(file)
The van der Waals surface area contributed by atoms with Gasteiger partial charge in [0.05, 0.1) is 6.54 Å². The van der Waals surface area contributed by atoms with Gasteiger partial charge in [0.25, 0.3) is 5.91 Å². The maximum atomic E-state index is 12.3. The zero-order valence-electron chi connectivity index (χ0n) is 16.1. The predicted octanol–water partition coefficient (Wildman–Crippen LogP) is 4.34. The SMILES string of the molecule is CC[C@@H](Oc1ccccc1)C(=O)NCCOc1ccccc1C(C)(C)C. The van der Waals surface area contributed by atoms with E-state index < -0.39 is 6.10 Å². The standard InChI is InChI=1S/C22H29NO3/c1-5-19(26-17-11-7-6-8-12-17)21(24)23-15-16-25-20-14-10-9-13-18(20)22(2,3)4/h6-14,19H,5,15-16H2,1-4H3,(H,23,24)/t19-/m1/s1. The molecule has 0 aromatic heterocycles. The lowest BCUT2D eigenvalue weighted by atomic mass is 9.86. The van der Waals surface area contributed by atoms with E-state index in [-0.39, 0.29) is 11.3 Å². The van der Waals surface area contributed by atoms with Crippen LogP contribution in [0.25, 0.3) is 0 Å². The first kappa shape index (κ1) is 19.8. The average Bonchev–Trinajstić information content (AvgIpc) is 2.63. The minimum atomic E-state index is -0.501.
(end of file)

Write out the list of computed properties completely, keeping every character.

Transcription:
The van der Waals surface area contributed by atoms with Gasteiger partial charge in [0.05, 0.1) is 6.54 Å². The van der Waals surface area contributed by atoms with Gasteiger partial charge in [0.25, 0.3) is 5.91 Å². The maximum atomic E-state index is 12.3. The zero-order valence-electron chi connectivity index (χ0n) is 16.1. The predicted octanol–water partition coefficient (Wildman–Crippen LogP) is 4.34. The SMILES string of the molecule is CC[C@@H](Oc1ccccc1)C(=O)NCCOc1ccccc1C(C)(C)C. The van der Waals surface area contributed by atoms with E-state index < -0.39 is 6.10 Å². The standard InChI is InChI=1S/C22H29NO3/c1-5-19(26-17-11-7-6-8-12-17)21(24)23-15-16-25-20-14-10-9-13-18(20)22(2,3)4/h6-14,19H,5,15-16H2,1-4H3,(H,23,24)/t19-/m1/s1. The molecule has 0 aromatic heterocycles. The lowest BCUT2D eigenvalue weighted by atomic mass is 9.86. The van der Waals surface area contributed by atoms with E-state index in [-0.39, 0.29) is 11.3 Å². The van der Waals surface area contributed by atoms with Crippen LogP contribution in [0.25, 0.3) is 0 Å². The first kappa shape index (κ1) is 19.8. The average Bonchev–Trinajstić information content (AvgIpc) is 2.63. The minimum atomic E-state index is -0.501.